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Old 4th November 2015, 15:41   #2371
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Default Re: A YetiGuideŽ : How To Post In Proper English

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Originally Posted by dark.knight View Post
Correct sir, I read in early ages the Romans were pagan worshippers and worshipped the same gods as Nordic people as did the Greeks. Monotheism i.e Saturn worship aka Shabbat came later.
Paganism. Just.
Not Pagan worshippers.
And the romans probably did not know that were paganists(?), since it came into being as a term around their decline.
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Old 5th November 2015, 07:31   #2372
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Default Re: A YetiGuideŽ : How To Post In Proper English

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Originally Posted by mayankk View Post
But this is correct.
The "the" is not for Shah rukh khan.
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Originally Posted by dark.knight View Post
Yep, I second that. The 'the' is for the movie. Come to think of it the first statement could also be correct if read differently, i.e "accused THE [as in pronounced thee (again not to be confused with Shakespearean thee which would mean 'you')] Shahrukh Khan of stealing their movie plot", if the 'the' is indeed pronounced "dhuh" and not "thee" then as pointed out by OP the statement is wrong. Okay enough tongue twisting for one day.
Of course the second example is right, that's why I had put clapping emoticon. The first one is plain wrong, it's not a matter of pronunciation. "The" is pronounced as DA or DE depending on whether the word after it starts with a consonant or a vowel.

Last edited by Guite : 5th November 2015 at 07:35.
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Old 5th November 2015, 11:48   #2373
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Default Re: A YetiGuideŽ : How To Post In Proper English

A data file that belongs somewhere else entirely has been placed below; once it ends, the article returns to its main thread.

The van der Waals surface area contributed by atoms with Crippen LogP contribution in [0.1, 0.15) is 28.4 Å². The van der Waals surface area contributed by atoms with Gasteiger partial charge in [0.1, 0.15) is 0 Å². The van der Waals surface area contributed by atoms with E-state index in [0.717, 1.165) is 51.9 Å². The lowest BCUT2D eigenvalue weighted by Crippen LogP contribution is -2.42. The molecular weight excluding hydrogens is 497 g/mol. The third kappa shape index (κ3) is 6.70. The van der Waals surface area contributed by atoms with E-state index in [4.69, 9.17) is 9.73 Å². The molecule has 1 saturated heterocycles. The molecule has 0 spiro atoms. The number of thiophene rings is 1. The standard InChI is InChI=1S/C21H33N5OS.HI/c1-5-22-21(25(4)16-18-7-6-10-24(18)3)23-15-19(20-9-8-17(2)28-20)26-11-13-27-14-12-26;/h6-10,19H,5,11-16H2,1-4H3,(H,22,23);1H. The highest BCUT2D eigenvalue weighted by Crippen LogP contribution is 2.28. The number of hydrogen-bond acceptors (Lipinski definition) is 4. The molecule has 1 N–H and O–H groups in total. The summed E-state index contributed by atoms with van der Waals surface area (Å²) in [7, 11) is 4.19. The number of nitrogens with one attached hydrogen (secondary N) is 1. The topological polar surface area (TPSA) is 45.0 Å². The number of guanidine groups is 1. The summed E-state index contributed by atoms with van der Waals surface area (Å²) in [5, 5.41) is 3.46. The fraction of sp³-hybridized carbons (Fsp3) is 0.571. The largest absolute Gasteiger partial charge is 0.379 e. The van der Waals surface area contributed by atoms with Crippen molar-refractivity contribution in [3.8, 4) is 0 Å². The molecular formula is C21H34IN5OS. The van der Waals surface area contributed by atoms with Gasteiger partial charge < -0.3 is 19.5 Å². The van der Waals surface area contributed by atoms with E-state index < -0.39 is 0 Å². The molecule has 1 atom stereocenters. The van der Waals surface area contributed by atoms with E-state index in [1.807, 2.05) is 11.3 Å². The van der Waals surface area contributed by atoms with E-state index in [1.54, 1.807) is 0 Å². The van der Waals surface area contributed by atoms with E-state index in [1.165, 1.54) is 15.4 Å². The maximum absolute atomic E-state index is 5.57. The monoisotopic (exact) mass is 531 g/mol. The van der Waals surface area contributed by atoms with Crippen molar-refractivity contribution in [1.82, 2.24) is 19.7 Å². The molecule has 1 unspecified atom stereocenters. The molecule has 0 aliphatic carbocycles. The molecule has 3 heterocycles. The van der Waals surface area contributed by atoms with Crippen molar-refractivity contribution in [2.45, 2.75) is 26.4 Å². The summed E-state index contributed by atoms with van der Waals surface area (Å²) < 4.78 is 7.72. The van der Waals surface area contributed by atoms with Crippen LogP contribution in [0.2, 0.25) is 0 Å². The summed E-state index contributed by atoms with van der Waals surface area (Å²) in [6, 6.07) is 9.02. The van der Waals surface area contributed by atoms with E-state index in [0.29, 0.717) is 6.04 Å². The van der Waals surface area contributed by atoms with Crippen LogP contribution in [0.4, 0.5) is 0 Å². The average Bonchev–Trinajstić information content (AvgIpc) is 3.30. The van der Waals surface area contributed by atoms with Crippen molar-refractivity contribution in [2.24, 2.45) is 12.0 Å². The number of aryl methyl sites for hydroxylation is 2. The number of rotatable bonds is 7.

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*SNIP* "The" is pronounced as DA or DE depending on whether the word after it starts with a consonant or a vowel.
Your statement is mostly correct. The completely correct version is as follows:

"The" is pronounced "thuh (or DA)" or "thi (DE)" depending on the way the start of the following word sounds. If the sound is of a vowel, then it is pronounced "thi", and of the sound is that of a consonant, it is pronounced "thuh".

Examples:

"Thi" unknown (following word "unknown" begins with a vowel and the "u" is pronounced "uh" as in the sound of "a" or "u", another vowel.)

"Thuh" uniform (following word "uniform" also begins with the same vowel, "u", but the sound of the "u" here is like a "y" as in "yooniform". Since "y" is a consonant, the "the" is pronounced "thuh" and not "thi").

More examples:

Thuh Yellow car
Thuh uniform (though it begins with a vowel)
Thi umbrella
Thi asking price
Thi excellent view
Thuh Shah Rukh Khan movie


The reason for the distinction in pronunciation is to induce a separation between the two words. Try saying "thuh umbrella" instead of "thi umbrella" and you'll notice that the latter induces a separation between the the and the umbrella. Consonant words do not need this inducement since the separation is built in.

That raises another question - why pronounce it as thuh at all, why not just make the standard pronunciation thi and be done with it?

Cheers

Last edited by tilt : 5th November 2015 at 11:50.
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Old 5th November 2015, 14:47   #2374
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Default Re: A YetiGuideŽ : How To Post In Proper English

On ancient religions and the naming of days...

I am on shaky ground here, having not given these things a thought since school days, but I think that the Norse myths and the Roman/Greek myths are independent. Why ancient peoples have mythologies that have many similarities is one for for the anthropologists, rather than the grammarians.